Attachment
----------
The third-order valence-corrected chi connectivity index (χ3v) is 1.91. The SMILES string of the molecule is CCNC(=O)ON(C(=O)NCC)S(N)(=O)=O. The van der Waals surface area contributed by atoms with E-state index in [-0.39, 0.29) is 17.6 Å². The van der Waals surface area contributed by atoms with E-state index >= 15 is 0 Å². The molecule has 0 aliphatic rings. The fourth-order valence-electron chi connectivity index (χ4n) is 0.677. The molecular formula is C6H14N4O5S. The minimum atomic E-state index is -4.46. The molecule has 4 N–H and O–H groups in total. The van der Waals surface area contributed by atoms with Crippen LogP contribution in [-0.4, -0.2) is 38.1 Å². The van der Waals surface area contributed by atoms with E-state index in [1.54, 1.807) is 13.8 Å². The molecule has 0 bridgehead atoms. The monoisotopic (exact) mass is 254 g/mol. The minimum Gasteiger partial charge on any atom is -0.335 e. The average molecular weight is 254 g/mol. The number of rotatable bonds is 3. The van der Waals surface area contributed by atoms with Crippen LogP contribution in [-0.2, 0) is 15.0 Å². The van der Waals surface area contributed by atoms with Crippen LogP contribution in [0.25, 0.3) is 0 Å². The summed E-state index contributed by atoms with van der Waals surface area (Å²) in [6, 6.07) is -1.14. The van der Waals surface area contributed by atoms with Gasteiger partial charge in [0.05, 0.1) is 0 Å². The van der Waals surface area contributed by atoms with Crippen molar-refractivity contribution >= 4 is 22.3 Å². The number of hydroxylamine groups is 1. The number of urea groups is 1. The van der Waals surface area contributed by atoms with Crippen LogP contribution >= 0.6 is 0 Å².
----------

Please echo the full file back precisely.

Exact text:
The third-order valence-corrected chi connectivity index (χ3v) is 1.91. The SMILES string of the molecule is CCNC(=O)ON(C(=O)NCC)S(N)(=O)=O. The van der Waals surface area contributed by atoms with E-state index in [-0.39, 0.29) is 17.6 Å². The van der Waals surface area contributed by atoms with E-state index >= 15 is 0 Å². The molecule has 0 aliphatic rings. The fourth-order valence-electron chi connectivity index (χ4n) is 0.677. The molecular formula is C6H14N4O5S. The minimum atomic E-state index is -4.46. The molecule has 4 N–H and O–H groups in total. The van der Waals surface area contributed by atoms with Crippen LogP contribution in [-0.4, -0.2) is 38.1 Å². The van der Waals surface area contributed by atoms with E-state index in [1.54, 1.807) is 13.8 Å². The molecule has 0 bridgehead atoms. The monoisotopic (exact) mass is 254 g/mol. The minimum Gasteiger partial charge on any atom is -0.335 e. The average molecular weight is 254 g/mol. The number of rotatable bonds is 3. The van der Waals surface area contributed by atoms with Crippen LogP contribution in [-0.2, 0) is 15.0 Å². The van der Waals surface area contributed by atoms with Crippen LogP contribution in [0.25, 0.3) is 0 Å². The summed E-state index contributed by atoms with van der Waals surface area (Å²) in [6, 6.07) is -1.14. The van der Waals surface area contributed by atoms with Gasteiger partial charge in [0.05, 0.1) is 0 Å². The van der Waals surface area contributed by atoms with Crippen molar-refractivity contribution >= 4 is 22.3 Å². The number of hydroxylamine groups is 1. The number of urea groups is 1. The van der Waals surface area contributed by atoms with Crippen LogP contribution >= 0.6 is 0 Å².